Here is a look at some of this week’s minimum wage stories from around the country. The American Booksellers Association encourages its members to reach out to town, county, or state officials to ensure they have a voice in any minimum wage discussions that take place in their communities.
- Iowa: Governor Bars Cities and Counties From Setting Minimum Wages Higher Than State
- Maine: Legislators Looking to Roll Back Minimum Wage Law
- Maryland: Baltimore Mayor Vetoes Minimum Wage Increase
On March 30, Gov. Terry Branstad signed into law a bill that immediately bars cities and counties from setting minimum wages that are higher than the state’s $7.25 per hour minimum wage, as reported by the Gazette.
The new law rolls back the higher minimum wages passed in five Iowa counties, including Johnson and Linn. “Different county minimum wages create confusion, especially for cities that are in more than one county,” Branstad said in a statement. “This bill provides uniformity through the state on Iowa’s minimum wage. It does nothing to force businesses to pay employees less than they are currently paying. I want to thank all of those who worked hard to provide local governments and Iowa businesses with predictability.”
The governor did say he was open to a modest increase to the state minimum wage, though Republican leaders in the House and Senate have ruled that out for the current session, the article noted.
House Speaker Linda Upmeyer told the Gazette that the minimum wage topic could be revisited in 2018. “We’ll see where we can build consensus around that issue to bring it forward and take some action on it,” Upmeyer said.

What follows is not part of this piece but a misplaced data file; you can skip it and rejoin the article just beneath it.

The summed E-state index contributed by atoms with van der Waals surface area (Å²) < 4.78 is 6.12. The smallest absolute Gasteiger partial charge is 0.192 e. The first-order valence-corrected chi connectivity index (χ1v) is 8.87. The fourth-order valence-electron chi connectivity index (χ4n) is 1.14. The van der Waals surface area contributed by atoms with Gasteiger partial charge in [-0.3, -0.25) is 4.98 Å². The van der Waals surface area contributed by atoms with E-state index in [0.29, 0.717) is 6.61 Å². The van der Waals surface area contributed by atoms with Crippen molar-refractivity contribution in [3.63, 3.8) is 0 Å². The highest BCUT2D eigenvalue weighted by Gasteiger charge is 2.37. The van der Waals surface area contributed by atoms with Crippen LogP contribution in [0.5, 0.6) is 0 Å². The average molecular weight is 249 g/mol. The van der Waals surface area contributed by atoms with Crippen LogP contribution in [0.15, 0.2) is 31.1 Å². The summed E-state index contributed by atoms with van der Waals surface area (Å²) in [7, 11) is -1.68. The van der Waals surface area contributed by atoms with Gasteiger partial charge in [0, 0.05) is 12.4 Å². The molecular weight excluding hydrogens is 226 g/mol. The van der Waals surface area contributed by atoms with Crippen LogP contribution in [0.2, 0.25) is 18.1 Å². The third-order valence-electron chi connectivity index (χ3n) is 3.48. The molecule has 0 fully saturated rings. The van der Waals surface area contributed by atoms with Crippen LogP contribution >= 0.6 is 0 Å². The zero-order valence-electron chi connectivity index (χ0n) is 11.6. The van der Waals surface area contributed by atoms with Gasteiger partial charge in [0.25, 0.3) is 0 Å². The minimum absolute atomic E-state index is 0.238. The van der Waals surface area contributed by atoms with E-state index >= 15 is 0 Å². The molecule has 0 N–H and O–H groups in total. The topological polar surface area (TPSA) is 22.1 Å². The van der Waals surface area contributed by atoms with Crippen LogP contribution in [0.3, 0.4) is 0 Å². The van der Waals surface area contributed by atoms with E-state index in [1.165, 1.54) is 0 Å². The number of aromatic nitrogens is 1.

In Maine, there are a number of proposals that would roll back some parts of a minimum wage law approved by the state’s voters back in November, as reported by the Associated Press. The law calls for the state’s minimum wage to increase from $7.50 per hour to $12 an hour by 2020. Employees that earn tips as part of their wages would reach the $12 minimum wage by 2024.
At present, there are 10 bills scheduled for a public hearing, the article noted, and many of them would allow employees to pay tipped employees below minimum wage. Two bills would let minors and students earn lower than minimum wage, and one bill is against having the minimum wage indexed to inflation.
Late last month, Baltimore Mayor Catherine Pugh vetoed a bill that would have increased the city’s minimum wage to $15 per hour from $8.75 per hour, according to media reports. The mayor said that raising the minimum wage would have put the city at a competitive disadvantage with Baltimore’s neighboring cities, according to Reuters.
The wage measure, which was approved by the City Council prior to the mayor’s veto, would have gradually increased the minimum wage to $15 by 2022 for businesses with 50 or more employees and by 2026 for businesses with fewer than 50 employees.
The veto signals a change of heart for Pugh, whose campaign promises included supporting a $15 per hour minimum wage, the Baltimore Sun noted. Pugh said she changed her position on the increase in part due to budget problems she encountered after taking office in December. Her administration estimates that the minimum wage bill would have cost the city $116 million over four years, the article reported. And some businesses said they would cope with the increase by increasing prices, laying off workers, or by looking for locations outside of Baltimore.
Pugh said minimum wage supporters should take their efforts to the state level. “We are on target to continue to raise the minimum wage,” Pugh told the Sun, pointing to the state’s previously mandated wage increases to $9.25 an hour in July and to $10.10 in 2018. “The fight for $15 goes out to 2026. ... We will be pushing just as hard as we can as at the state level. We may be past $15 by 2026.”